With Instagram filters, those glamorous destinations and all that attention, social media certainly feels like a good place to market your university. And your instincts are right. Social media is one of the most powerful channels you can use to get your message out there.
But never forget, it’s just easy to go viral for all the wrong reasons as it is for the right ones.
The University of Hull came under scrutiny last week for paying Instagram ‘influencer’ Ambar Driscoll to advertise their clearing offering on graduation day. The catch? Ambar went to Exeter, not Hull. Followers responded badly, calling it, “shameful paid advertising”.
With universities spending upwards of £500,000 on marketing in an average year, and with influencers charging up to $2500 for a single post, strategic missteps can be costly. That’s money that could be going towards predictable, scalable channels like paid media.
Does this mean influencer marketing is a waste of money? Not exactly. But it does mean that…
Reach really isn’t everything
Hull’s faux pas is unlikely to ruin their reputation overnight. However, the world of social media is made up of moments both big and small and all of them contribute to your brand image. Even the tiniest interaction can change the direction of an individual’s life, from piquing their interest in a new course to leaving them feeling like you just don’t care.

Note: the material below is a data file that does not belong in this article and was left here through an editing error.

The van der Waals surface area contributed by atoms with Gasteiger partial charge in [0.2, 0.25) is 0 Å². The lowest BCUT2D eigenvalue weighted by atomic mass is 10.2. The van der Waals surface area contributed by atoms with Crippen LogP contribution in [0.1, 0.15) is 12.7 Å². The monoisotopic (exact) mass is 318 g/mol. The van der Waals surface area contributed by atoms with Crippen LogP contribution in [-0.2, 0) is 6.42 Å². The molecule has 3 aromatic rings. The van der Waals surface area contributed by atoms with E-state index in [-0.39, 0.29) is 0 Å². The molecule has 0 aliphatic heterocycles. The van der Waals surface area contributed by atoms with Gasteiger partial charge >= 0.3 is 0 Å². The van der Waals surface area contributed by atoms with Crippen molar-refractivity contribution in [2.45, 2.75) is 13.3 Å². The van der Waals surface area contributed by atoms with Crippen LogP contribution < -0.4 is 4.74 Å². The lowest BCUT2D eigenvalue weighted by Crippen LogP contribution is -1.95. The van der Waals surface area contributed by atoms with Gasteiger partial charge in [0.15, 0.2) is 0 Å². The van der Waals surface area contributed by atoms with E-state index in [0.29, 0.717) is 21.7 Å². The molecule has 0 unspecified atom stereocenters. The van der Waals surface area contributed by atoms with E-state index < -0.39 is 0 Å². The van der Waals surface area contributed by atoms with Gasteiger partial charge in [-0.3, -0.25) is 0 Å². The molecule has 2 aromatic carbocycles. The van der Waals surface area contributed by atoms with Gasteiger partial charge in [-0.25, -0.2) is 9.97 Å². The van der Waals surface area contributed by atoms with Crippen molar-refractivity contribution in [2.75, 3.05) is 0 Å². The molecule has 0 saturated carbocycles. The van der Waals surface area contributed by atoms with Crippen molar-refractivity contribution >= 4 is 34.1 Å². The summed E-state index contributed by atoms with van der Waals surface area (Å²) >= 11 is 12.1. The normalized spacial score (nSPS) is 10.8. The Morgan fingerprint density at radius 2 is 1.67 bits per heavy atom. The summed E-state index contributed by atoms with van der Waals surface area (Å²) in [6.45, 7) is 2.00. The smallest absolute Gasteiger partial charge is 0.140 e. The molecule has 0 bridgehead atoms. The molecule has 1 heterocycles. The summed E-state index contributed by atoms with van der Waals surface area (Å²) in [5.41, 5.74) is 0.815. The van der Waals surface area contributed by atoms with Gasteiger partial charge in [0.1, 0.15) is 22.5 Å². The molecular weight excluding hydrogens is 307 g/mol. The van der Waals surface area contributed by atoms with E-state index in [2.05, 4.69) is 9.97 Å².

It’s a big mistake to concentrate more on gaining traction and turning heads than about the quality of the message you put out.
People are smart
They know what advertising looks like. And they know when it’s ok and when it’s not. If you put out content with even a hint of misdirection, you will get called out on it. Especially when there are so many eyes on your posts.
Instead of focussing purely on exposure, make sure that your social media strategy actually aligns with your values as an institution. If you claim to be innovative, make sure that your social media posts are on the cutting-edge. If you claim to be disruptive, make sure your content actually disrupts.
And, hopefully, you will learn the crucial lesson that universities with excellent social strategies already know; there’s more to marketing than getting noticed.